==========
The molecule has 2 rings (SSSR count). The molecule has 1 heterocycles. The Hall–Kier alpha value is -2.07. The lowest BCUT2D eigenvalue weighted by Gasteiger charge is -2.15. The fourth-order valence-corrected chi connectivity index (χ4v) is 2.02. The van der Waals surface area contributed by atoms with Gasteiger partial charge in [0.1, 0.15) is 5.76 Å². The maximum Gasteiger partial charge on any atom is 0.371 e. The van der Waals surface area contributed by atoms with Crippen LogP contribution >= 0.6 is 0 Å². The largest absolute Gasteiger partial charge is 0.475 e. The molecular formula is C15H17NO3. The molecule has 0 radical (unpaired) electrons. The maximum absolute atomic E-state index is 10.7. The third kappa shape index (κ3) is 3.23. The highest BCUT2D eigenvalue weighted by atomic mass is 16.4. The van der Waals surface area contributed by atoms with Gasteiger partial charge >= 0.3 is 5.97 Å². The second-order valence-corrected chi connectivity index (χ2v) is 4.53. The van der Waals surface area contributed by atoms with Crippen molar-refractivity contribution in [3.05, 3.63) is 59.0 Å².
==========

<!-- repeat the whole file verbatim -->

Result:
The molecule has 2 rings (SSSR count). The molecule has 1 heterocycles. The Hall–Kier alpha value is -2.07. The lowest BCUT2D eigenvalue weighted by Gasteiger charge is -2.15. The fourth-order valence-corrected chi connectivity index (χ4v) is 2.02. The van der Waals surface area contributed by atoms with Gasteiger partial charge in [0.1, 0.15) is 5.76 Å². The maximum Gasteiger partial charge on any atom is 0.371 e. The van der Waals surface area contributed by atoms with Crippen LogP contribution >= 0.6 is 0 Å². The largest absolute Gasteiger partial charge is 0.475 e. The molecular formula is C15H17NO3. The molecule has 0 radical (unpaired) electrons. The maximum absolute atomic E-state index is 10.7. The third kappa shape index (κ3) is 3.23. The highest BCUT2D eigenvalue weighted by atomic mass is 16.4. The van der Waals surface area contributed by atoms with Gasteiger partial charge >= 0.3 is 5.97 Å². The second-order valence-corrected chi connectivity index (χ2v) is 4.53. The van der Waals surface area contributed by atoms with Crippen molar-refractivity contribution in [3.05, 3.63) is 59.0 Å².